Putting energy usage under the microscope

There was significant hype surrounding when the NHS reached its 60th birthday two years ago and not without good reason as today it is the world’s largest publicly funded health service. With a staff of 1.7m people, this means that only the Chinese People’s Liberation Army, the Wal-Mart supermarket chain and the Indian Railways directly employ more people. The number of patients that the NHS deals with is equally staggering – on average one million patients every 36 hours, which is equivalent to 463 people a minute.

Hospitals are a very significant part of today’s NHS, which play a key role in all our lives as they feature heavily at life’s main events being as they are the main providers of acute and maternity care as well as still playing a significant role in providing geriatric support. Because of their role they are the original 24/7 outlets as they always remain open for business.

This means that with these the demands, plant equipment also needs to operate 24/7 – week in, week out. Add to this the need to maintain a high ambient temperature and specific requirements for services such as constant hot water, and this all leads to an extremely high demand for energy. This fact was graphically highlighted by a recent report that was issued after a government survey that measured the annual emission of greenhouse gases by the public estate in England and Wales that showed the worst offenders. Prisons were in second place with 2,840 tonnes of C02, but hospitals with an average 4,089 tonnes of CO2 emissions each year took the top place as the worst energy offender (see figure 1).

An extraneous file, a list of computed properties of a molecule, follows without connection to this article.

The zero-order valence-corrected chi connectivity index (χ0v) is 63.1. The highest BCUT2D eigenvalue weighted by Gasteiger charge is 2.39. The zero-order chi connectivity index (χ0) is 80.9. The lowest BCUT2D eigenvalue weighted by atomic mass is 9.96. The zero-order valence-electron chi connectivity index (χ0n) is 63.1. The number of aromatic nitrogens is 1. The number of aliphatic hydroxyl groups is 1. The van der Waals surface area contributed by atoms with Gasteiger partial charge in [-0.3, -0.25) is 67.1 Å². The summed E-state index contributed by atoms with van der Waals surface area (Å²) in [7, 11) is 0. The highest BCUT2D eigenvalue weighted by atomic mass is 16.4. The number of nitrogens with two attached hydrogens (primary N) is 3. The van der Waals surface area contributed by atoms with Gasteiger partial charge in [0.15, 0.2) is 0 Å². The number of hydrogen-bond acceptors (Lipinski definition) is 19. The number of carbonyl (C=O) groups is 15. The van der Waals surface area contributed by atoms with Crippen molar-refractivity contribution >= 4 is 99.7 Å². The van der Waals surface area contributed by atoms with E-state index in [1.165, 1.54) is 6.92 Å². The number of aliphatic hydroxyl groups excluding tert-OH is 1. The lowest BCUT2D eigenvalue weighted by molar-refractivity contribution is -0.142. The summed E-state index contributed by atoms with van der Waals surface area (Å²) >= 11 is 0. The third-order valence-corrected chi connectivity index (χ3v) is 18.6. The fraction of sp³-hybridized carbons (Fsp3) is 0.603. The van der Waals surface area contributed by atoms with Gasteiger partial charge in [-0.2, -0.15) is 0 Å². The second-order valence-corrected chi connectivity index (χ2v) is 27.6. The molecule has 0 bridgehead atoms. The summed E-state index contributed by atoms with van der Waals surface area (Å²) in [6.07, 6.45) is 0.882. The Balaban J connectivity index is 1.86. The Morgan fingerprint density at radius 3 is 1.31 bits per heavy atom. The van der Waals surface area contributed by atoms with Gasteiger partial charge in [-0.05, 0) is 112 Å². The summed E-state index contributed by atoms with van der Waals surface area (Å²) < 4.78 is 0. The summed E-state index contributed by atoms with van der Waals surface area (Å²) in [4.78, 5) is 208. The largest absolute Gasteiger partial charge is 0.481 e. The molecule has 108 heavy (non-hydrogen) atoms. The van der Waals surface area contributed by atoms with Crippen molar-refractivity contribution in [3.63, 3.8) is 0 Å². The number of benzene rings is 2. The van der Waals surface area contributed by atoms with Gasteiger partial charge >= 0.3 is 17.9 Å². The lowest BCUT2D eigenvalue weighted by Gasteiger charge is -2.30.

Of the estimated 1121 hospitals in the UK, many were built pre 1980s when there was no thought or consideration given to any area of energy efficiency and when equipment like pumps were regularly over-sized by at least 10%. Although much higher efficiency pump products started to arrive in the Grundfos Pumps commercial portfolio from the mid 80s, even when pumps reach their natural ‘end of life’ when it comes to replacing them the most common practice is to read the pump name plate and then order the exact same pump – which is obviously still inefficient and oversized.

Minimise the damage

Because of the increasing cost of energy (both financial and environmental), the recent government commitment to address the challenge through the Carbon Reduction Delivery and Adaptation Plans will set out the detail as to how each department will pledge to minimise the damage of climate change. These plans will outline the aims of the department, the measures that will be taken and the milestones they will use to monitor progress. Targets include an overall pledge to reduce greenhouse emissions by 34% by 2020 from their 1999/00 levels.